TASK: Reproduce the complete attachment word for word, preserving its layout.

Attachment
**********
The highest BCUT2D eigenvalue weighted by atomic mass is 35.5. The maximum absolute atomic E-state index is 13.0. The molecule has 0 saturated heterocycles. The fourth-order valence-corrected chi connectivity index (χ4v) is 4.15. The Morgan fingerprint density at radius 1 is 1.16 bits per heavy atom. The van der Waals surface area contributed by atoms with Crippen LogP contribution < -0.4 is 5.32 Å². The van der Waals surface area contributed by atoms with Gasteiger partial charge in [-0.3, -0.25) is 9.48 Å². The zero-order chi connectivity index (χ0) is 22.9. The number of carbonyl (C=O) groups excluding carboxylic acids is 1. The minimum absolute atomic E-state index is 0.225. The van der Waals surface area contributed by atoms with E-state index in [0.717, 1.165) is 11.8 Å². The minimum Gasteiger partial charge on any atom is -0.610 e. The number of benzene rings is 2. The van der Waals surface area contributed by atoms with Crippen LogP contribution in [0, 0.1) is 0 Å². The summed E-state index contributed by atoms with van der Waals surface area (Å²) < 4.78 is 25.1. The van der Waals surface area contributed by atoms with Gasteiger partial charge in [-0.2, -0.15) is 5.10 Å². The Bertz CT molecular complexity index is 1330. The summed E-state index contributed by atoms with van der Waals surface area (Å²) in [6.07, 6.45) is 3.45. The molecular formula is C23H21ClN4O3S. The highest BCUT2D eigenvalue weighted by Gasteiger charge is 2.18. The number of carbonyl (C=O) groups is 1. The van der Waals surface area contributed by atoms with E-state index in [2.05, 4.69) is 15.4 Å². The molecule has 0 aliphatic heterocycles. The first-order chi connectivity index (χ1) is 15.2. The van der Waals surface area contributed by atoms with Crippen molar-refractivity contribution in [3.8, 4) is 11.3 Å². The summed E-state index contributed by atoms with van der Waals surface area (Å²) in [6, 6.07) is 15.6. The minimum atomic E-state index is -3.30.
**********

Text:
The highest BCUT2D eigenvalue weighted by atomic mass is 35.5. The maximum absolute atomic E-state index is 13.0. The molecule has 0 saturated heterocycles. The fourth-order valence-corrected chi connectivity index (χ4v) is 4.15. The Morgan fingerprint density at radius 1 is 1.16 bits per heavy atom. The van der Waals surface area contributed by atoms with Crippen LogP contribution < -0.4 is 5.32 Å². The van der Waals surface area contributed by atoms with Gasteiger partial charge in [-0.3, -0.25) is 9.48 Å². The zero-order chi connectivity index (χ0) is 22.9. The number of carbonyl (C=O) groups excluding carboxylic acids is 1. The minimum absolute atomic E-state index is 0.225. The van der Waals surface area contributed by atoms with E-state index in [0.717, 1.165) is 11.8 Å². The minimum Gasteiger partial charge on any atom is -0.610 e. The number of benzene rings is 2. The van der Waals surface area contributed by atoms with Crippen LogP contribution in [0, 0.1) is 0 Å². The summed E-state index contributed by atoms with van der Waals surface area (Å²) < 4.78 is 25.1. The van der Waals surface area contributed by atoms with Gasteiger partial charge in [-0.2, -0.15) is 5.10 Å². The Bertz CT molecular complexity index is 1330. The summed E-state index contributed by atoms with van der Waals surface area (Å²) in [6.07, 6.45) is 3.45. The molecular formula is C23H21ClN4O3S. The highest BCUT2D eigenvalue weighted by Gasteiger charge is 2.18. The number of carbonyl (C=O) groups is 1. The van der Waals surface area contributed by atoms with E-state index in [2.05, 4.69) is 15.4 Å². The molecule has 0 aliphatic heterocycles. The first-order chi connectivity index (χ1) is 15.2. The van der Waals surface area contributed by atoms with Crippen molar-refractivity contribution in [3.8, 4) is 11.3 Å². The summed E-state index contributed by atoms with van der Waals surface area (Å²) in [6, 6.07) is 15.6. The minimum atomic E-state index is -3.30.